TAFE investment equals $92 billion annual economic dividend
A new report demonstrating TAFE’s role in Australia’s decades-long economic success story has warned that failing to invest in the sector will destroy one of the primary engines of economic growth, prosperity and equity in the Australian economy.
The report by the Centre for Future Work at the Australia Institute, An Investment in Productivity and Inclusion: The Economic and Social Benefits of the TAFE System, has revealed that despite years of significant funding pressure and policy failure, the TAFE system plays a huge and fundamentally important role in the Australian economy, contributing an estimated $92.5 billion each year.
According to the report, TAFE:
- creates $84.9 billion in annual productivity benefits, including $25 billion in taxation revenue which alone is more than four times its annual funding
- has a $6.1 billion economic footprint, including purchases of goods and services, supply chain inputs and employment supporting 48,000 jobs
- is responsible for $1.5 billion in reduced social expenses annually, lowering unemployment and supporting a healthier workforce and society
- has created an increase in employment of around 486,000 positions
AEU Federal President Correna Haythorpe welcomed the report, saying it validated the critical role that TAFE plays in the Australian economy, as well as TAFE’s social purpose in providing high-quality vocational education for all students and in particular, those at-risk and from disadvantaged backgrounds.
“TAFE has made a huge contribution to Australia’s economic prosperity, despite years of what can only be described as policy vandalism of the vocational education sector,” Ms Haythorpe said.
“For too long, governments have focused on marketisation, contestability of funding, student loans, reductions in public VET funding, and the direction of public funding towards privatised VET providers.”
“These are policies which have been detrimental to a vibrant TAFE system, and have had a devastating impact on staffing and students with courses and campuses closing across the nation,” Ms Haythorpe said.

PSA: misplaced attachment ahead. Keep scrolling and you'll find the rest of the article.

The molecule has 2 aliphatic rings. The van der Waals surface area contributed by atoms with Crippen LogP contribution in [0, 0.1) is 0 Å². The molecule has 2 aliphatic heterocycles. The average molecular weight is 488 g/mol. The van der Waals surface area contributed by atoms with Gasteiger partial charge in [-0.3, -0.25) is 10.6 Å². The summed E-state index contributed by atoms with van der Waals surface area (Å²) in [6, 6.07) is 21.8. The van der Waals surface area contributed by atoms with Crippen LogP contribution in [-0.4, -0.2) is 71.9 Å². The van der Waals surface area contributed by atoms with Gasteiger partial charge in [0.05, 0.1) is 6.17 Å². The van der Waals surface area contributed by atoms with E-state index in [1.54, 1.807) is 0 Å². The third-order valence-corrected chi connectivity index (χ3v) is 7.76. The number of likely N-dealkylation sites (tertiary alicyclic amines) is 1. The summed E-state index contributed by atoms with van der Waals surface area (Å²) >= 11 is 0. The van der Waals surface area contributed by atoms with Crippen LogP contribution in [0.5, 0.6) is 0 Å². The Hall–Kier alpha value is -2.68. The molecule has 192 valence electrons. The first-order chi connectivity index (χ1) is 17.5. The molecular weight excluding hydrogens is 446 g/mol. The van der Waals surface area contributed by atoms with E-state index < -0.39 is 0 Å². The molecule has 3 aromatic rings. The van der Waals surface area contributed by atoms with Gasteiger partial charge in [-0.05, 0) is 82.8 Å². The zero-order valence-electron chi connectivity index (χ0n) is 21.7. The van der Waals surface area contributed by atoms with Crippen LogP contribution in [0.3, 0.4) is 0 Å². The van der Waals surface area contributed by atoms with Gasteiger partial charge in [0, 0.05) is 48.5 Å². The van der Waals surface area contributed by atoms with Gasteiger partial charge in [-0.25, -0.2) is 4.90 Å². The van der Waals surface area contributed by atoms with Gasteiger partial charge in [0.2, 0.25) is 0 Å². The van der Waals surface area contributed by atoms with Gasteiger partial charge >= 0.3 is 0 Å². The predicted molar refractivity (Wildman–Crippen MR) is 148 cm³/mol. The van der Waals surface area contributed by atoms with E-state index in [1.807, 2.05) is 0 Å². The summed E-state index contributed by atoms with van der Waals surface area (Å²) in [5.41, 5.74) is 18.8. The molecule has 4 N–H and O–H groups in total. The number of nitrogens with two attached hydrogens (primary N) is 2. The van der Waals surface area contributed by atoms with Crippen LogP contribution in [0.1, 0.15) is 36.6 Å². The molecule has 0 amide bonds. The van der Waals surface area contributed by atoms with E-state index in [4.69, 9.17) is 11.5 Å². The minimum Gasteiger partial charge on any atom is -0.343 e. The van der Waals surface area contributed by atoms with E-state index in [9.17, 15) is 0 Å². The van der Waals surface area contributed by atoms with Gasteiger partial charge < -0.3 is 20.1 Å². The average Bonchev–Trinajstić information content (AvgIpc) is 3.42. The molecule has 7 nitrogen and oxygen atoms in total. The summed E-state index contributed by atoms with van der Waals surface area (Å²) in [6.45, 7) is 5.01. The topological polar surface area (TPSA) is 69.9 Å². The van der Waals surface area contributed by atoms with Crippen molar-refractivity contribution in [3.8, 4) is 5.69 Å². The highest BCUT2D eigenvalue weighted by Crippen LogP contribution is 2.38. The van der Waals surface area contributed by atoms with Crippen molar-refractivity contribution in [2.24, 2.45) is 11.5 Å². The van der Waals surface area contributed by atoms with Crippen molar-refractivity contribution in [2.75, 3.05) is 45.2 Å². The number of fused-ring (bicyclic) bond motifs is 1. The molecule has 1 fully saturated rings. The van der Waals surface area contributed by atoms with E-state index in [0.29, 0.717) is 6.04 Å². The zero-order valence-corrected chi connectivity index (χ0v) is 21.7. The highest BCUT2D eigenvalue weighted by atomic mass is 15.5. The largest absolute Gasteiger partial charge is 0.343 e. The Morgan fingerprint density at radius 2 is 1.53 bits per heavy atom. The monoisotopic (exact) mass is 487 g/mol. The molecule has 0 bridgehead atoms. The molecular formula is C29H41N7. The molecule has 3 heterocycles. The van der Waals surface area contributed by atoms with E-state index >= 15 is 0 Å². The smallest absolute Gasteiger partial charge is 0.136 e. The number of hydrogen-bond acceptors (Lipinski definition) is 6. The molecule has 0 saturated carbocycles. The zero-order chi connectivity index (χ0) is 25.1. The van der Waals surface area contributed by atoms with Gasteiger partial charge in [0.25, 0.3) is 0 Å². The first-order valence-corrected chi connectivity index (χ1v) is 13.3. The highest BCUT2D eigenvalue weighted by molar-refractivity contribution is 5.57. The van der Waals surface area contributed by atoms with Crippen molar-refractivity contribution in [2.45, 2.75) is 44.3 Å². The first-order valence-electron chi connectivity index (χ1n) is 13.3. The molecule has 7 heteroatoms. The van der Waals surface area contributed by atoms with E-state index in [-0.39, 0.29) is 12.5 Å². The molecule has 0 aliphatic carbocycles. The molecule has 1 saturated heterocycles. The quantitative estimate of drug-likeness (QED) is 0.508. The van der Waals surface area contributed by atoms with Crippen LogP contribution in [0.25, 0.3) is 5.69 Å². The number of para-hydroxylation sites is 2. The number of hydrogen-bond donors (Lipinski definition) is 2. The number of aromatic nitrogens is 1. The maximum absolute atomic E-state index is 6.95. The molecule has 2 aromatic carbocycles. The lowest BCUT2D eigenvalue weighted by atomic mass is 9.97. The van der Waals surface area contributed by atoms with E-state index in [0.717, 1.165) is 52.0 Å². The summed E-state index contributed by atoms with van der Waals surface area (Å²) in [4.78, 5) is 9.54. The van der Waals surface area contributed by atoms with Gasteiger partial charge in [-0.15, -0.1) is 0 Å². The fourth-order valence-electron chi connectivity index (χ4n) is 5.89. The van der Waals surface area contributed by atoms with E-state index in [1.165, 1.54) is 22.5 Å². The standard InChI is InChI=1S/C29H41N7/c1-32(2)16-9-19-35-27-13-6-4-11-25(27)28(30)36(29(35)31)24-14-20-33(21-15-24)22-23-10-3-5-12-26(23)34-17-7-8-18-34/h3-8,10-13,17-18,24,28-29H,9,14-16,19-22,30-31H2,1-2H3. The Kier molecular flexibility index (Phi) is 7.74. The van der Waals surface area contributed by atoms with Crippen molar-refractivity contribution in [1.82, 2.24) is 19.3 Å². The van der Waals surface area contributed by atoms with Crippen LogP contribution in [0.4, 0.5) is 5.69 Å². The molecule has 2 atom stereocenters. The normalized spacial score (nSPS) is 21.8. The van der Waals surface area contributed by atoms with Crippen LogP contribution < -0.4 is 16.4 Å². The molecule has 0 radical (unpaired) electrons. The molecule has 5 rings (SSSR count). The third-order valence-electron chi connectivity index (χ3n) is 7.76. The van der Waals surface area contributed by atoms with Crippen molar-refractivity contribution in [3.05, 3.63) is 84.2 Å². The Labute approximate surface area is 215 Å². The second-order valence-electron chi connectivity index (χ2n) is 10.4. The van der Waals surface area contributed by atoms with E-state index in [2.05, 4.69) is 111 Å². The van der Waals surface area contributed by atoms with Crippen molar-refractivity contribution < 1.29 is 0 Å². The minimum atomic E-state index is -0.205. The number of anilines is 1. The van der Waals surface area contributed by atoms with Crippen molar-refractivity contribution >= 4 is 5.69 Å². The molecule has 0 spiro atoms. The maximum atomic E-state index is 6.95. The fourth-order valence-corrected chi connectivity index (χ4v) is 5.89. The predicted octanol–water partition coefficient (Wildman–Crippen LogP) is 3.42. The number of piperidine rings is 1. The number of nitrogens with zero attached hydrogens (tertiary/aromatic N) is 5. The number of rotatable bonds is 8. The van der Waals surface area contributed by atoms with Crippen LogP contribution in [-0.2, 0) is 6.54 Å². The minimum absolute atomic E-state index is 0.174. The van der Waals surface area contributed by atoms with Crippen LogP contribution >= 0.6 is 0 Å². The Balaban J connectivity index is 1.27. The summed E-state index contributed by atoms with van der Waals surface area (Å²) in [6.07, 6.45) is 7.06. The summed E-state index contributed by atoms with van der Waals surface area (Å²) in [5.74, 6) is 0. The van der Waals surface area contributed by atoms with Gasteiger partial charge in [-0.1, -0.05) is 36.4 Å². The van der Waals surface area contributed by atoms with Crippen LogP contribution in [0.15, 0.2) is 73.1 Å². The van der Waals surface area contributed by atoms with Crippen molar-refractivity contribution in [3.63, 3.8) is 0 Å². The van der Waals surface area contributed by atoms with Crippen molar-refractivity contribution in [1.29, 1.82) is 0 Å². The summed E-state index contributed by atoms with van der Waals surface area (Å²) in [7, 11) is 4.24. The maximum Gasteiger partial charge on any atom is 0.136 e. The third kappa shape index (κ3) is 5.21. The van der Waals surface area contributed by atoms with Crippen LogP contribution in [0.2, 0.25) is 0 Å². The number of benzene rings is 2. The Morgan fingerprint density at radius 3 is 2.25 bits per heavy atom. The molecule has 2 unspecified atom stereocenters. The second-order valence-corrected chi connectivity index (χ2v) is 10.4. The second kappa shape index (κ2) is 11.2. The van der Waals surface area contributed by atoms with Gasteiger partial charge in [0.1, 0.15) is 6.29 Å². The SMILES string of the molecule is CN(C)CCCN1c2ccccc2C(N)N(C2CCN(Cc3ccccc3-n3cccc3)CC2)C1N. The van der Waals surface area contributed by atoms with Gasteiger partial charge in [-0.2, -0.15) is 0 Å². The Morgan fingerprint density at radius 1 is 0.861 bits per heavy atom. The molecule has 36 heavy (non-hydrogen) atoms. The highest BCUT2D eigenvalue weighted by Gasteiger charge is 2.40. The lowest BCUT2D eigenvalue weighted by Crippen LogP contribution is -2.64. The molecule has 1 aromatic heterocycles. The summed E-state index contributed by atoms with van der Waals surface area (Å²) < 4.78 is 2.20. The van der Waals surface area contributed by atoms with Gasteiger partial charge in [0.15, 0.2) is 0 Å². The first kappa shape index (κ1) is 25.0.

“Right now, what Australian workers need in a post-COVID economy is high-quality vocational education from the trusted public provider, TAFE.”
“For students in rural, regional and remote locations, or from disadvantaged backgrounds, TAFE provides benefits that are critically important in addressing systemic inequality in Australia’s economy and society,” Ms Haythorpe said.
”TAFE has a strong social contract with our communities, and as such, must be supported by governments.”
‘It is TAFE teachers who deliver these annual economic and social benefits despite years of skyrocketing workloads and severe cuts to the TAFE workforce,” Ms Haythorpe said.
“For governments to jeopardise this by failing to recognise and invest in TAFE’s proven economic and societal benefits would be a mistake of historic proportions.”
“TAFE is the only institution with the infrastructure, the workforce and the trusted reputation to be able to provide the high-quality vocational education qualifications that we need today to recover from the COVID crisis,” Ms Haythorpe said.
“The report shows that Australia is no longer replacing previous generations of highly-qualified TAFE graduates at the same rate, due to funding cuts over the last seven years, placing the flow of economic benefits generated by well-trained, better-paid TAFE graduates in jeopardy.”
“The AEU welcomes the report’s recommendations including that there is an urgent need for a comprehensive public-led reconstruction program that invests in the skills and vocational education of workers and young people. TAFE is ready to meet this need but needs the backing of all governments to do so.” Ms Haythorpe said.
“This is an historic opportunity to strengthen the essential role that TAFE institutes already play in labour market planning and coordination.”
“This report shows that Australia’s historic investment in TAFE generates huge economic benefits every year. Australia’s post-COVID-19 response must start with revitalising TAFE as the trusted anchor institution of vocational education, and it must be funded accordingly with a minimum 70% of total government VET funding,” Ms Haythorpe said.
“The Morrison Government must support TAFE in the upcoming October Federal Budget so that it can do what it does best––provide a high quality vocational education for all.”
MEDIA CONTACT: NICK BUCHAN, 0418 288 104
AEU BACKGROUND PAPER
Summary of key findings of the Centre for Future Work’s report: ‘An Investment in Productivity and Inclusion: The Economic and Social Benefits of the TAFE System’
This ground-breaking report from the Centre for Future Work at the Australia Institute presents robust and up-to-date evidence on the broad economic benefits of the TAFE system to Australia’s current and future economy. It uses a multidimensional approach to measuring the economic and wider social benefits generated by TAFE, in terms of higher earnings and productivity for TAFE graduates and the resulting increased tax revenues; the additional economic footprint of purchasing and supply chains; and the fiscal benefit of reduced social assistance and public healthcare expenditure arising from TAFE’s contribution to lowering unemployment and supporting a healthier workforce and society.
The report finds that despite years of significant funding pressure and policy confusion, the TAFE system continues to make a strong and disproportionate economic and social contribution to the Australian economy.